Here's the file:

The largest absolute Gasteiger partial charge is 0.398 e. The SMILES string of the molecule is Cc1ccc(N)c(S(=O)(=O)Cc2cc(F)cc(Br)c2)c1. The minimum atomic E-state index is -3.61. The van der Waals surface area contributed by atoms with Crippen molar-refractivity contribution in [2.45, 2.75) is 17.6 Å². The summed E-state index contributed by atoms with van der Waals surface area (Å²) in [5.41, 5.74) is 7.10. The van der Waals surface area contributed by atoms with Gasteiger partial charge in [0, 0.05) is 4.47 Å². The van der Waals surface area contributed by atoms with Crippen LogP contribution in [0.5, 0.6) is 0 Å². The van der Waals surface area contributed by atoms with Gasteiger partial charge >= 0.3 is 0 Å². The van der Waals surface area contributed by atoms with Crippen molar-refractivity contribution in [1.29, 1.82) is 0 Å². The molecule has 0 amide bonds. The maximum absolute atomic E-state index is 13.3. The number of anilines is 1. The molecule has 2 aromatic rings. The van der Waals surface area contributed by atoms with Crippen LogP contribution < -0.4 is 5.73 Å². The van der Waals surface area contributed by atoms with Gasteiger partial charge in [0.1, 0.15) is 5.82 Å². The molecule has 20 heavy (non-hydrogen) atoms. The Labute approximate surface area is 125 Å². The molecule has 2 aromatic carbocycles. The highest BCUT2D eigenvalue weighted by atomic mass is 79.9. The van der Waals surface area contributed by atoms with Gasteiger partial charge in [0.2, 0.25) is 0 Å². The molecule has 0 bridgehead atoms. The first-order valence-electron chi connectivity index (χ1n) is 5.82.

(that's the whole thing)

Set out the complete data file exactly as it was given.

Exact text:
The largest absolute Gasteiger partial charge is 0.398 e. The SMILES string of the molecule is Cc1ccc(N)c(S(=O)(=O)Cc2cc(F)cc(Br)c2)c1. The minimum atomic E-state index is -3.61. The van der Waals surface area contributed by atoms with Crippen molar-refractivity contribution in [2.45, 2.75) is 17.6 Å². The summed E-state index contributed by atoms with van der Waals surface area (Å²) in [5.41, 5.74) is 7.10. The van der Waals surface area contributed by atoms with Gasteiger partial charge in [0, 0.05) is 4.47 Å². The van der Waals surface area contributed by atoms with Crippen LogP contribution in [0.5, 0.6) is 0 Å². The van der Waals surface area contributed by atoms with Gasteiger partial charge >= 0.3 is 0 Å². The van der Waals surface area contributed by atoms with Crippen molar-refractivity contribution in [1.29, 1.82) is 0 Å². The molecule has 0 amide bonds. The maximum absolute atomic E-state index is 13.3. The number of anilines is 1. The molecule has 2 aromatic rings. The van der Waals surface area contributed by atoms with Crippen LogP contribution < -0.4 is 5.73 Å². The van der Waals surface area contributed by atoms with Gasteiger partial charge in [0.1, 0.15) is 5.82 Å². The molecule has 20 heavy (non-hydrogen) atoms. The Labute approximate surface area is 125 Å². The molecule has 2 aromatic carbocycles. The highest BCUT2D eigenvalue weighted by atomic mass is 79.9. The van der Waals surface area contributed by atoms with Gasteiger partial charge in [0.2, 0.25) is 0 Å². The molecule has 0 bridgehead atoms. The first-order valence-electron chi connectivity index (χ1n) is 5.82.